It was a poorly kept secret that we were the ones funding the industry by making up a lion’s share of music purchases, but nobody seemed to cut us any slack — we were honkys, crackers, goofy dudes or cops with amplified caucasian dweebiness on album interludes. We kind of knew our place. Even MC Serch sometimes sounded so disappointed at being white that he’d berate white devils too. Somewhere down the line, the pet white characters like that white dwarf in Too Much Trouble, Miilkbone and Knucklehedz gave way to a post-Eminem world where wild liberties are taken, kids that aren’t Paul Wall have fronts, people actually debate whether it’s cool for white people to say “nigga” (some people even think it’s cool if Gwyneth Paltrow does), hug rap replaced thug rap and even the gooniest goons seem to want to interact on social media, not helped by a climate of dickriding where rappers and hip-hop personality on Twitter “reacting” to stuff is a big deal and everything has to be “addressed”.

As is the case with high-end brands and formerly snooty stores wanting to be buddies all of a sudden, I’m not sure I’m comfortable with rap’s acceptance of me. I’m assuming that the NPR intern kid is white (posisbly even fictional) and there he is dismissing Public Enemy — that would have been a beatdown in 1988 (not that I’m advocating one and it’s kind of quaint that kids still want to be music journalists). Now it’s just a low-level viral ticking off. And how did you just get on the Trill talk when UGK said it 24 years ago (20 if we’re talking Jive records)? “We out here” is strictly for white teed characters in the background of WSHH videos. Revoke those passes people — hip-hop needs to start getting intimidating again. The music’s still on point but some folks need to be kept in check.

Anyway, everyone knows the only white dude hip-hop allows is Phil Collins.

If you spotted the mysterious artwork for Pasolini’s ‘Trilogy of Life Criterion Blu-ray set doing the rounds this week, which may or may not be a fake, because its origins are mysterious, you’ll have spotted the homage to Basquiat in there. Whatever the origins, it’s a lot cooler than Swizz Beatz shouting about “That Basquiat Life!!!!!” on Twitter. Is a disfranchised, heroin addled existence something to add multiple exclamation marks to? How about, “That Mark Rothko Life!!!!!”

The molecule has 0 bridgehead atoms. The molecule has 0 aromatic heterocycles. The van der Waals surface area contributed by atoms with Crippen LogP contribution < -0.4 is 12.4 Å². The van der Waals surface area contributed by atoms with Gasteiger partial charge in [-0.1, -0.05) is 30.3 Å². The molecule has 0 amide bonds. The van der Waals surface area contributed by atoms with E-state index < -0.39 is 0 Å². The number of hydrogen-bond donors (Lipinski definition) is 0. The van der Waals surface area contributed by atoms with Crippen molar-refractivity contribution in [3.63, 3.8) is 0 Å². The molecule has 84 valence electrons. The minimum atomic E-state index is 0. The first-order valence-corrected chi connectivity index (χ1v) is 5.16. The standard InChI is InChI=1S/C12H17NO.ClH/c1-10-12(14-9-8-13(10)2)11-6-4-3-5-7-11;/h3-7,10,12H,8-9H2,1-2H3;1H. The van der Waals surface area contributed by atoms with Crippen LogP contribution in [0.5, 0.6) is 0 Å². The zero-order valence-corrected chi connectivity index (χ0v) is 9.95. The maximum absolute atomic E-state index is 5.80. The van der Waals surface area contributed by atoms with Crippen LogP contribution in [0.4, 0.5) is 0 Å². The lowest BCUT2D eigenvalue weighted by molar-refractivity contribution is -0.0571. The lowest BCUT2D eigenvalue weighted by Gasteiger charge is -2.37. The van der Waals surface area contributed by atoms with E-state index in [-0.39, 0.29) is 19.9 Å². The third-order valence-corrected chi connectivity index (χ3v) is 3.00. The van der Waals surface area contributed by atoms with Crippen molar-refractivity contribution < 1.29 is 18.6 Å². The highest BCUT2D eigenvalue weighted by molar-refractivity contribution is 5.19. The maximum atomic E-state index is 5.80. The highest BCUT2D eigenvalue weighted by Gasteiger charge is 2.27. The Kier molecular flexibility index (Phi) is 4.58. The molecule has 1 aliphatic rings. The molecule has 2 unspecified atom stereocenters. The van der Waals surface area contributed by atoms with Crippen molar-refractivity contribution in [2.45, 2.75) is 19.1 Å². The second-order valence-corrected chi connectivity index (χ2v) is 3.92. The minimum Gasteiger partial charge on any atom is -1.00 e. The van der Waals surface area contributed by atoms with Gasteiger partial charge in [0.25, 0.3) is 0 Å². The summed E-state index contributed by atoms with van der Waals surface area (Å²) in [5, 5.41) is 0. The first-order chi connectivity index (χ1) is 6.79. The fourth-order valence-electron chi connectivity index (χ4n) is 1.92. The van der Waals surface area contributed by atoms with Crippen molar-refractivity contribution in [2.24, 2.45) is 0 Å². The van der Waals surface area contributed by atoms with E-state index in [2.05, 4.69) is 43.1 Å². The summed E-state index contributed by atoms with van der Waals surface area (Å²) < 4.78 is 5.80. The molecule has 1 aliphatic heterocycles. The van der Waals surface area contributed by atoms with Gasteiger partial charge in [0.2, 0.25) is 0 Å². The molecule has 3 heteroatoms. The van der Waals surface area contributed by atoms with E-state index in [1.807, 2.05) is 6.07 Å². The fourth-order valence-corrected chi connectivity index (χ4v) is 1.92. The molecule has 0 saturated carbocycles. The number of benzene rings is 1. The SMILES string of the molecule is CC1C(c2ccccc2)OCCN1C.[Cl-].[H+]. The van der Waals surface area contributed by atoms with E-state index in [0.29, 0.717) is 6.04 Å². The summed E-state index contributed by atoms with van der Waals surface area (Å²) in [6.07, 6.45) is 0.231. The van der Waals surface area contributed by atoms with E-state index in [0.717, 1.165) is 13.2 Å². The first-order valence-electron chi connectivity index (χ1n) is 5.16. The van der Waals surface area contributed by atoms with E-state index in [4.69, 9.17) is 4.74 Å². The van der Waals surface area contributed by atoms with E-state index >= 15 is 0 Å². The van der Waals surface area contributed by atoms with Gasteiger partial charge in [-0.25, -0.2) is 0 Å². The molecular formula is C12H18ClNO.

I maintain that Long Beach’s Proper don’t get their due for breaking from the collaborative norm just before a hype communication infrastructure was in place. Their ASICS GT II used speckles when they were still cool and applied military grade ripstop long before everyone else did. In a ‘Sneaker Freaker’ interview in 2005, they talked about a Gel Lyte III they were working on (seemingly coinciding with the model’s reintroduction). And then, nothing. This Knicks-colour version of the shoe is one of the great lost collaborations and it even has a phantom-like quality, thanks to some wonky Photoshopping. If this shoe had come out, I would have lost my mind and I still think it holds up, despite the slew of makeups that have dropped since.

BULLETPROOF SHOELACES

Apologies for the picture quality here — I just developed an Instagram addiction far later than everybody else, which means gratuitous shots of things I’ve spotted lately to pad out blog posts. Eventually my iPhone will get lost or stolen and I’ll be back to the cataract image resolution of the BlackBerry. Consider this a phase. The image above is something I’d been meaning to up here before — it’s the eccentric window display of a large store that sells cheap tat in Bedford Town centre. I see it every day, but it gets odder and odder – who puts airsoft replica Kalashnikovs, cheap dolls, fake flowers and hookah pipes together? There’s a school of retail that extolls the notion of singling out one thing and doing it well — I prefer the slightly more haphazard bric-a-brac approach.

That male doll appears to be dressed like a gang member too, with that top buttoned mini Pendleton, khakis, beanie and headband. There aren’t too many one-stop spots for houseplant seeds and a convincing looking Glock copy — this is one of them. What also caught my attention was these Kevlar branded lace tips on the new Nike Elite range — Kevlar laces are nothing new and while that branding’s hardly necessary, there’s something oddly appealing about that attention-to-detail. Bulletproof shoelaces are the future.

Films you’ve been placing into the “recent” category are officially old. I never realised that ‘Shallow Grave’ is 18 years old. The film’s old enough to legally buy a copy of itself. Arriving at a time when British films were of ‘Splitting Heirs’ with Eric Idle standard, you’ve got to give it to Danny Boyle for bringing a blend of populism and quality control back home. That’s not to say there weren’t fantastic British movies around at that time (that’s a whole ‘nother entry), but Boyle pushed things forward. As Ewan McGregor’s face on a film poster becomes a harbinger of twee or dull (though ‘Knight and Day’, ‘This Means War’, ‘Larry Crowne’ and posters for anything starring either or both Jennifer Aniston or a post ‘300’ Gerard Butler are the most significant never-watch-pledge reverse-marketing campaigns of recent years), he probably needs to man up and apologise to Danny.